Nowadays, the line is blurring between Google Maps and Google Earth since the former is capable of showing 3D content as well. On your modern desktop browser, just turn on Satellite mode and if the area happens to have 3D content it will be shown. Singapore is lucky enough to have this feature enabled for a large part of the main island. Our comparison will be based on the 3D content available through Google Maps.
OneMap3D is envisioned to be the upgrade from the existing OneMap service provided by SLA. By enrolling in the OneMap3D Developer Programme, we are given access to 1) 3D building models, and 2) API to access 3D models.
The 3D building models are provided in CityGML version 2 format. For those who are unfamiliar, “CityGML is an open data model and XML-based format for the storage and exchange of virtual 3D city models.”. It is both an OGC as well as an ISO standard.
The tools for processing CityGML are quite lacking unfortunately, as commercial support is not high. For the purpose of this comparison, we will import CityGML files into 3DCityDB, and export it out as a COLLADA file.
At this zoom distance, both models in Google Maps and OneMap3D look quite good. It may not be apparent, but the water tanks on the rooftops for OneMap3D are modelled separately.
For a more articulated building, OneMap3D clearly shines. One can see small features such as the cross on the rooftop and words on the facade can be read.
Google doesn’t reveal how its 3D mapping content is constructed but one can try to guess. One FAQ for Google Earth – which probably shares the same data sources as Google Maps – says that imagery collected includes “satellite, aerial, 3D, and Street View images” from “providers and platforms”. The fusion of all these data into a model should be largely automated and powered by their proprietary algorithms.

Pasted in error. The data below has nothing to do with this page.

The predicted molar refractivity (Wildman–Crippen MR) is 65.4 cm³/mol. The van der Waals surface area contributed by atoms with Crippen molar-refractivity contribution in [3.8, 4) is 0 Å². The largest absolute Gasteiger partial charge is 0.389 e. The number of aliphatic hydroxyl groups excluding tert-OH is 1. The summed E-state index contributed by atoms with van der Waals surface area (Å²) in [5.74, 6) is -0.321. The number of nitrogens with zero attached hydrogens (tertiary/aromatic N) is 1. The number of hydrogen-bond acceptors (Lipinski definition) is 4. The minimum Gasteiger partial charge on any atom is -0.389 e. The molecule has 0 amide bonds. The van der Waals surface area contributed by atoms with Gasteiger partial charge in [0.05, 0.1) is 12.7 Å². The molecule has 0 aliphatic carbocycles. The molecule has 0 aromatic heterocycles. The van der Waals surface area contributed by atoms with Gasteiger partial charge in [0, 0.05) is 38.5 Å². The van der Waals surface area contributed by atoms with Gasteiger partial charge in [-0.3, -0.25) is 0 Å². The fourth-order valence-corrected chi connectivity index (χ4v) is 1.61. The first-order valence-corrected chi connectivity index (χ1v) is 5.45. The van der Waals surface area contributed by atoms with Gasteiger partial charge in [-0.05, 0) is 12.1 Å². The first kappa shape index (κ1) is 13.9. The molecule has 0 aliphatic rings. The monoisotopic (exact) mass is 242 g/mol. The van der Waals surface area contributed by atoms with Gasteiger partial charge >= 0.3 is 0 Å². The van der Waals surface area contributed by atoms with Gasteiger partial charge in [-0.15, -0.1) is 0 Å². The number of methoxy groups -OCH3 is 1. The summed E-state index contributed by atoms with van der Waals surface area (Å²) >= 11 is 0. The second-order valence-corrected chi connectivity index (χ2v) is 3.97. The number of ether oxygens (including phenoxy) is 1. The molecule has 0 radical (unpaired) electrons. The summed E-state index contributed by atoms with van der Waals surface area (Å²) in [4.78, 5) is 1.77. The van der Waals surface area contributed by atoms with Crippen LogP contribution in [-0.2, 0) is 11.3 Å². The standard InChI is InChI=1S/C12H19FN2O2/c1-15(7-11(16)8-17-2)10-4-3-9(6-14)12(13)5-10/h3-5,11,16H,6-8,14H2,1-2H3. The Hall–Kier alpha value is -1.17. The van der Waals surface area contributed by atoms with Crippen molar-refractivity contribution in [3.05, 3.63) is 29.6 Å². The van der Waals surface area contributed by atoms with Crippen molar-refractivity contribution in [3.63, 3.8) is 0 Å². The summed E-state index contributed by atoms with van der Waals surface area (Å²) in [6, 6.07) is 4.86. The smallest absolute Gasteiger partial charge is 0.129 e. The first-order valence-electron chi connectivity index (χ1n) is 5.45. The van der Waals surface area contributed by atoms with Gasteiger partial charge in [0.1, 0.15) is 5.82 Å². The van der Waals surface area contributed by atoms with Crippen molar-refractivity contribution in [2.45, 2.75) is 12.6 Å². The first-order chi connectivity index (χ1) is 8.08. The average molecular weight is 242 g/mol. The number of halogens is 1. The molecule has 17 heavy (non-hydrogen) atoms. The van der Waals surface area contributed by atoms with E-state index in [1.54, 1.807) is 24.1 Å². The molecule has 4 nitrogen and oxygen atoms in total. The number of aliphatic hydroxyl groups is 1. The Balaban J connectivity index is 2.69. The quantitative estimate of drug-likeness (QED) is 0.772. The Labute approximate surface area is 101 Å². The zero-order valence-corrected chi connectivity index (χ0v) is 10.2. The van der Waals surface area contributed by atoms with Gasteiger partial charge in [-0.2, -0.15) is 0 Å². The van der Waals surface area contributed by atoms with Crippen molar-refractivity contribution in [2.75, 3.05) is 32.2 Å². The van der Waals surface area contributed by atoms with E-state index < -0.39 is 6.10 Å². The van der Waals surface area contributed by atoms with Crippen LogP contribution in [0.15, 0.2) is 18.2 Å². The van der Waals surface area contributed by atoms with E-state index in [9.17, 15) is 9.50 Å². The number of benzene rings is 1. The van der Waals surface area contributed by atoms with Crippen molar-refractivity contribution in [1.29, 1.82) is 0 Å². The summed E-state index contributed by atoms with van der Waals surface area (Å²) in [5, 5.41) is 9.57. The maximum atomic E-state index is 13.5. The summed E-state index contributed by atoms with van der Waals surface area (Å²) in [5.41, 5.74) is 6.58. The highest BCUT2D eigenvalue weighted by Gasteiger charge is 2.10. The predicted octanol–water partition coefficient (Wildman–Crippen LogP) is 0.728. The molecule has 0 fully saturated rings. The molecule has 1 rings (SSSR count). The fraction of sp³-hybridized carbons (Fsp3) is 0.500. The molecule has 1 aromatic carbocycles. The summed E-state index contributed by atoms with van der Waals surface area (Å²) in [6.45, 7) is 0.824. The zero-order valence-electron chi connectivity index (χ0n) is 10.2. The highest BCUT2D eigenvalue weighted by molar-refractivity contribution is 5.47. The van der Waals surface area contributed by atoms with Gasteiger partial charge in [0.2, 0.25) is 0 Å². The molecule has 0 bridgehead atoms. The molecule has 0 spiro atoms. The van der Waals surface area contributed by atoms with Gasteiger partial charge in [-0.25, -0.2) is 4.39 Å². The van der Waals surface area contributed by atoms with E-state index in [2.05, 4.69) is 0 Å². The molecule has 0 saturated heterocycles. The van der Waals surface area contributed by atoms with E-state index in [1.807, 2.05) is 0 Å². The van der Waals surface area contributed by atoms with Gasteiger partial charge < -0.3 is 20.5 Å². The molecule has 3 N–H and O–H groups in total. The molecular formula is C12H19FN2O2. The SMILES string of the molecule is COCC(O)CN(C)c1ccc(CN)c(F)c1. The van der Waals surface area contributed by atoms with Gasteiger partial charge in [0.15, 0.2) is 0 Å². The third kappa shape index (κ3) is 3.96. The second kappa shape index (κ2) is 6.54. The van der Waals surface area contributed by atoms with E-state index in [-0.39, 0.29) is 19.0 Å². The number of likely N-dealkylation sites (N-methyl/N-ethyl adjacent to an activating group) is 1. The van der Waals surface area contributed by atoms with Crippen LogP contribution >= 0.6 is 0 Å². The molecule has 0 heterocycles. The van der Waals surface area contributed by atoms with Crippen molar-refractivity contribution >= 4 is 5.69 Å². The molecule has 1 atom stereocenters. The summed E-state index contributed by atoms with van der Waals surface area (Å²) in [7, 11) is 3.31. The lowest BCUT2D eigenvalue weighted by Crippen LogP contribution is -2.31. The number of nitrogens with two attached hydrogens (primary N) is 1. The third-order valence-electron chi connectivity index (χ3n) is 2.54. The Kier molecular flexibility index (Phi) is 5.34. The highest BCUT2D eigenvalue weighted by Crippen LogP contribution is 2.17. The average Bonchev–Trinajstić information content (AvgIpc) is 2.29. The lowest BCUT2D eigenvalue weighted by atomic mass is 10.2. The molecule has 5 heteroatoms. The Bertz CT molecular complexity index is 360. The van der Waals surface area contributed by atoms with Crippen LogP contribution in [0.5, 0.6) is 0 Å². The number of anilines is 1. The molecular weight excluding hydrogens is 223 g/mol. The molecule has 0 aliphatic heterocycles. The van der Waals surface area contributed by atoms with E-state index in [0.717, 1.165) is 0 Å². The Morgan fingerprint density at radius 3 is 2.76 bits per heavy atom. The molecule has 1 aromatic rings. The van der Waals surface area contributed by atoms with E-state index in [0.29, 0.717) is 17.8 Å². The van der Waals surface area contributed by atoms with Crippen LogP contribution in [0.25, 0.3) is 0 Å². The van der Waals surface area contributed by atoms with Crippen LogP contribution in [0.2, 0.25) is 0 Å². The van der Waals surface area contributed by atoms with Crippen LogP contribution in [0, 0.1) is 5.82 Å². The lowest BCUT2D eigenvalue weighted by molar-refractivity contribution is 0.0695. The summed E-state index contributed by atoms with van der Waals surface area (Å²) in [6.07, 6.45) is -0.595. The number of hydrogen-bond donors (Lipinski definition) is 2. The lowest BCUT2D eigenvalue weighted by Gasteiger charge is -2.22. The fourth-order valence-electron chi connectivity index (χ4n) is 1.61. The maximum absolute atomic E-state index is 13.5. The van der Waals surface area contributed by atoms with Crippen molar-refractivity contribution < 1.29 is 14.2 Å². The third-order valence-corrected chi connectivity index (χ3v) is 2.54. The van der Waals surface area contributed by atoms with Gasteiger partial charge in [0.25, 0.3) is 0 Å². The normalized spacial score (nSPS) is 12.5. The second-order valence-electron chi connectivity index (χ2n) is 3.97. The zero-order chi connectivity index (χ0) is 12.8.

Based on how 3D contents are streamed in Google Maps, they should be using some form of progressive mesh techniques.
OneMap3D models are based on buildings and each building is provided as a CityGML file. The likely data sources include LiDAR, aerial photography, site survey, official building footprint, etc. It is apparent that the models are handcrafted through some modelling software and converted to the designated format.
As with most things, there are pros and cons to either modelling approaches. Here is a non-exhaustive comparison:
Colors/textures can be inconsistent
Textures can look repetitive
Sharp even when zoomed in
Subject to human errors
Small features can be seen
Ground-level details can be seen
Consistent look and feel
“Melted building” syndrome when close-up
Scalable to large areas
Edges are not straight
Building not separated from terrain mesh
Shadows are not removed
More OneMap3D Examples
OneMap3D represents the herculean effort of creating and maintaining an up-to-date database of 3D building models for the whole of Singapore.
Google Maps approach on the other hand, allows it to scale to potentially any city in the world. And it will only get better with newer data acquisition techniques and algorithms.
Beyond 3D representation, however, OneMap3D’s models also contain rich semantic information that allows it to be used in different types of applications, eg. computing roof surface area. And since buildings are standard 3D assets, they can be used in various types of 3D applications such as VR, gaming, rendering etc. There are clearly pros and cons of either approach and we are excited to see the types of applications that OneMap3D will bring when it officially launches end of the year.
Edit: Contact me if you would like to know more about converting OneMap3D data to other commonly used 3D formats.
Yet another potentially breaking change on the web. This time round it involves cookie handling (in the upcoming Chrome 80). The objective is to close off a class of attacks known as CSRF (cross-site request forgery). Expect other browsers to follow suit.
… any websites you’re responsible for that are passing cookies around cross domain by POST request and don’t already have a SameSite policy are going to start misbehaving pretty quickly